Sneaky Little Bastards!2 January, 2009
A few weeks ago, in response to a post I did about the importance of sex in education, Sarge (and happy slightly belated birthday) put this in the comments:
One has watched certain things on farms and in nature.
I understand that there are certain salmon which don’t mature like others of their breeds and do not go to sea and return like others of their kind. They live in the natal waters and look like the pre-adult stage, but are mature sexually. When the “big boys” who have made it back fight it out and breed, these often sneak into the redd and contribute their own genetic material to the eggs. And they live a long time.
We had goats and sheep where I trained horses, and I saw somewhat the same thing. The rams and billys would be figting and one of the smaller, scruffier examples would sneak in and do the deed while the big ones were fighting or too tired to do something about it.
Well, Sarge, your perspicacity knows no bounds. Turns out that among semi-wild ungulates, the same thing happens (from Pure Pedantry):
During bison mating season, the quietest bulls score the most mates and sire the most offspring while studs with the loudest bellows see the least action, according to a surprising new study by researchers at University of California, Davis, and Point Loma Nazarene University in San Diego. The researchers also found that the volume of a bull’s bellow was not related to its weight or age.
“We were expecting to find that the bigger, stronger guys — the high-quality males — would have the loudest bellows, because they can handle the costs of it,” said Megan Wyman, a graduate student in geography at UC Davis and the lead author of the study. “But instead, we found the opposite. My collaborator in San Diego wanted me to call the paper ‘Speak softly and carry a big stick.'”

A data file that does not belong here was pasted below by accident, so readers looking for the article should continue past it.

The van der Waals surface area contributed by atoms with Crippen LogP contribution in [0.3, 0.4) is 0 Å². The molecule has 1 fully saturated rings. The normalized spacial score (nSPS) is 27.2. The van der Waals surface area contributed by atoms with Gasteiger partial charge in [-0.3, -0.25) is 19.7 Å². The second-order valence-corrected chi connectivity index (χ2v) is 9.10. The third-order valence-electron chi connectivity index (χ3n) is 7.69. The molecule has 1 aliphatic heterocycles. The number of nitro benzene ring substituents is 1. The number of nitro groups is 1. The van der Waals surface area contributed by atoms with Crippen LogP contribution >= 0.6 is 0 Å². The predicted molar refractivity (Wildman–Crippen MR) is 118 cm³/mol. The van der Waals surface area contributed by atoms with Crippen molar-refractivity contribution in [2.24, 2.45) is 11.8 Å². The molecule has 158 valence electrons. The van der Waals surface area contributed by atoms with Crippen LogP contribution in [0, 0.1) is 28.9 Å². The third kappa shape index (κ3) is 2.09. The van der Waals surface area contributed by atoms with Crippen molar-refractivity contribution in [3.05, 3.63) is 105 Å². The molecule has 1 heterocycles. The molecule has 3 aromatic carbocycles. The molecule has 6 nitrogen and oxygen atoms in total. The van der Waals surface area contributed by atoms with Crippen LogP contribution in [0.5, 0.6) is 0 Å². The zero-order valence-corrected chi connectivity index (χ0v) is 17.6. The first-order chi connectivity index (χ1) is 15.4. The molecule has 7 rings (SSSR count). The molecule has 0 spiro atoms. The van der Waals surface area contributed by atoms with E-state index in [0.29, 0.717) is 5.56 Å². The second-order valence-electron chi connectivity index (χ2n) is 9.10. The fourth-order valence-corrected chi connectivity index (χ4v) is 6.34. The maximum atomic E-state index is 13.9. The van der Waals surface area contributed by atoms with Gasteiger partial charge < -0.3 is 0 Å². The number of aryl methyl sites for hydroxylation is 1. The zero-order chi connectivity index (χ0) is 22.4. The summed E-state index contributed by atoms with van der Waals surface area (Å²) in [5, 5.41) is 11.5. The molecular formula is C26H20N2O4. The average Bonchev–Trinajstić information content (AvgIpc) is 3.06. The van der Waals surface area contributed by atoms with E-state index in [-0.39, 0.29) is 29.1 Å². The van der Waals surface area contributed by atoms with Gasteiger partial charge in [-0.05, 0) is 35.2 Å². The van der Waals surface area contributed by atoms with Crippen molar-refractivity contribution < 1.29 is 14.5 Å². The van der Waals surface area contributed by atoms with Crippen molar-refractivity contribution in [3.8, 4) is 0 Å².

The study is the first to examine how the amplitude, or loudness, of a mammal’s vocalizations correlate with reproductive success. It was published in the November issue of the journal Animal Behaviour.
I’ve always said that it is the small sneaky little bastards for which you have to watch out.
Now, of course, I have to wonder this from an evolutionary point of view.
Bison are big animals. They are also loud. Size helps them survive — moving snow for winter forage requires incredible neck muscles, and it helps if the rest of the body is big enough to support the neck muscles. Not to mention the usefulness of size when dealing with apex predators such as wolves and pumas. Loudness would (presumably) aid in warnings regarding predators. I would also help keep the herd together. So how does the herd stay large if it is the sneaky little bastards (the quiet ones) spreading their genes and not the big, loud, obnoxious athlete types?
If it had worked that way in high school, the D&D nerds, band geeks and chorus losers (and I was all three (okay, I was a six-foot-tall nerd/geek/loser) would have been getting the action in high school. Instead, it was the muscle-minded athletes with the muscles, the big shoulders, no neck . . . .
It would appear, though, (at least through personal experience) that the quiet brainy guys do have more success in college than in high school. I met (((Wife))), proposed, and ended up in a wonderful marriage. So I am happy that the bison breeding pattern doesn’t show up until college among homo sapiens.
(Update added to the 11th paragraph after I had a chance to think about the article overnight.)